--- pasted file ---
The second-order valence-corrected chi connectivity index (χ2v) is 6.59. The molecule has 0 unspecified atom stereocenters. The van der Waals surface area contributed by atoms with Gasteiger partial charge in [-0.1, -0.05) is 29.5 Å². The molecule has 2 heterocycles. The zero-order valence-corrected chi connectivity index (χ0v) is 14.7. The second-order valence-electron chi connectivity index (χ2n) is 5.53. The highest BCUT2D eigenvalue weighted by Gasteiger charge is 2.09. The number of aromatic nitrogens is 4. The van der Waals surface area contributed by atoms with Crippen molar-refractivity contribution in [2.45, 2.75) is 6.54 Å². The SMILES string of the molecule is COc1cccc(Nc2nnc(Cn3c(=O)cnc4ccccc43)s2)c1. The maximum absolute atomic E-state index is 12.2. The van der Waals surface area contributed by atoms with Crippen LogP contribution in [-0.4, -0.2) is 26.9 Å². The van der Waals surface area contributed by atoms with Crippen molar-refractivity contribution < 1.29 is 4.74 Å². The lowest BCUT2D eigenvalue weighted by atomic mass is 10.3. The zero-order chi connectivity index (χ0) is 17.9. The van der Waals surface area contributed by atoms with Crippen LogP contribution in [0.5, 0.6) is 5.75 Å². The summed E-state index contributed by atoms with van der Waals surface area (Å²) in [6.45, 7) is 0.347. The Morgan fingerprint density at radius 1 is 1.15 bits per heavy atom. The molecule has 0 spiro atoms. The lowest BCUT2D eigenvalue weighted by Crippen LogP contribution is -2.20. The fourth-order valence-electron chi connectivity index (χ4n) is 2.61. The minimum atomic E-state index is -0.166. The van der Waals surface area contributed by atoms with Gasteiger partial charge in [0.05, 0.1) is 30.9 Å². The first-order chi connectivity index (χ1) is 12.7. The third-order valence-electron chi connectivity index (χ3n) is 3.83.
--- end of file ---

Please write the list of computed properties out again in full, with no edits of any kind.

The second-order valence-corrected chi connectivity index (χ2v) is 6.59. The molecule has 0 unspecified atom stereocenters. The van der Waals surface area contributed by atoms with Gasteiger partial charge in [-0.1, -0.05) is 29.5 Å². The molecule has 2 heterocycles. The zero-order valence-corrected chi connectivity index (χ0v) is 14.7. The second-order valence-electron chi connectivity index (χ2n) is 5.53. The highest BCUT2D eigenvalue weighted by Gasteiger charge is 2.09. The number of aromatic nitrogens is 4. The van der Waals surface area contributed by atoms with Crippen molar-refractivity contribution in [2.45, 2.75) is 6.54 Å². The SMILES string of the molecule is COc1cccc(Nc2nnc(Cn3c(=O)cnc4ccccc43)s2)c1. The maximum absolute atomic E-state index is 12.2. The van der Waals surface area contributed by atoms with Crippen LogP contribution in [-0.4, -0.2) is 26.9 Å². The van der Waals surface area contributed by atoms with Crippen molar-refractivity contribution < 1.29 is 4.74 Å². The lowest BCUT2D eigenvalue weighted by atomic mass is 10.3. The zero-order chi connectivity index (χ0) is 17.9. The van der Waals surface area contributed by atoms with Crippen LogP contribution in [0.5, 0.6) is 5.75 Å². The summed E-state index contributed by atoms with van der Waals surface area (Å²) in [6.45, 7) is 0.347. The Morgan fingerprint density at radius 1 is 1.15 bits per heavy atom. The molecule has 0 spiro atoms. The lowest BCUT2D eigenvalue weighted by Crippen LogP contribution is -2.20. The fourth-order valence-electron chi connectivity index (χ4n) is 2.61. The minimum atomic E-state index is -0.166. The van der Waals surface area contributed by atoms with Gasteiger partial charge in [0.05, 0.1) is 30.9 Å². The first-order chi connectivity index (χ1) is 12.7. The third-order valence-electron chi connectivity index (χ3n) is 3.83.